I'm rooting for RadioShack if for no other reason that it sports an identity that Landor developed back in the 90s. It's also encouraging to see that, after years of cost-cutting and in spite of the tough economic environment, RadioShack is tweaking its business model and investing in a new marketing campaign to reinvent itself. Unfortunately, it seems to me that the new approach has some serious flaws:
1) Business model/customer experience: RadioShacks are not big stores. That's part of the business challenge. Where Best Buy can make money selling big TVs with big margins, RadioShack has to find something else, something smaller. Mobile phones fit the bill and are already driving 1/3 of sales and that's before a new deal with T-Mobile. The challenge I see with this expanded role for phones is that it will crowd out the rest of the business, especially the traditional business of accessories and replacement parts. It's already hit-and-miss whether you actually find the part you are looking for when you go to a store and, with less space, there'll be less chance. And who, going into a store to find a cable stupidly left in a hotel room or some part for something that you should really be getting rid of anyway, wants to be power-sold a new and unwanted phone? Perhaps the plan is to get out of this traditional business or, move that business completely online?
2) Call us "The Shack": The part of the brand reinvention that has generated the most interest and comment is the plan by RadioShack to refer to itself as "The Shack" in marketing promotions. The logic behind the idea is that Radio sounds old-fashioned and that "The Shack' is more friendly. But brands need to be careful going down this path. There's a contrived familiarity about The Shack that is similar and just as bad as "The Hut" (a shortened version of Pizza Hut). It's we the customer that get to decide whether we want to give a brand a nickname. Can you imagine sending an email to all your contacts on Facebook and LinkedIn saying: "Hi there! Just wanted to let you know that, from now on, I'd like you to know me as (insert over-friendly nickname here)?"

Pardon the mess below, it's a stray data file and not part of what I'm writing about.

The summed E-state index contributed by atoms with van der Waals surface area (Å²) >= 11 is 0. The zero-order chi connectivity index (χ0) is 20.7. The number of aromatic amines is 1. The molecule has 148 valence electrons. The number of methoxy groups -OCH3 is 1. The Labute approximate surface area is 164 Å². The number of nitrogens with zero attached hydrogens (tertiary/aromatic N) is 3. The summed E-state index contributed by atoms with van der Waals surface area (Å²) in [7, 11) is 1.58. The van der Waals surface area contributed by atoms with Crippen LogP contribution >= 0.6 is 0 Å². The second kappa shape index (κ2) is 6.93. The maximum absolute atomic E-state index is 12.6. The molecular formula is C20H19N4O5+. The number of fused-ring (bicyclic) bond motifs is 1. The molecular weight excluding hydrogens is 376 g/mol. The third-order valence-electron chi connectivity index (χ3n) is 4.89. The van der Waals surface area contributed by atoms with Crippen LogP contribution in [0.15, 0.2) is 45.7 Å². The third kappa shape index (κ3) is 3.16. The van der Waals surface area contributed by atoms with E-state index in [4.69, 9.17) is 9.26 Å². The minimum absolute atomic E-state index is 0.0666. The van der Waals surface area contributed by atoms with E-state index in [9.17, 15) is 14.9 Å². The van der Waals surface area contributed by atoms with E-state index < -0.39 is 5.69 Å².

3) That doesn't matter. Call us "The Shack" anyway: There's another problem with using "The Shack." "The Shack" already has meaning to people and none of these various meanings are particularly helpful to the cause or consistent with the message. What does it mean to you? Shaquille O'Neal? The Love Shack (B52s)? An actual wooden shack? The Shack is just not a particularly classy, quality kind of word. Focusing on it just reminds people of that.
So, overall, I'd say I'm not particularly optimistic that the new campaign is going to work. What do you think or are you all-Shacked-out already? I think I've said all I can on this issue what with this and, last week, two press interviews on the subject. Thanks to both journalists for calling me and selecting quotes that made some sort of sense:
1) RadioShack Plans Reinvention: Douglas MacMillan, Businessweek
2) RadioShack would like you to call it 'The Shack': Theresa Howard, USA Today
Tuesday, August 11, 2009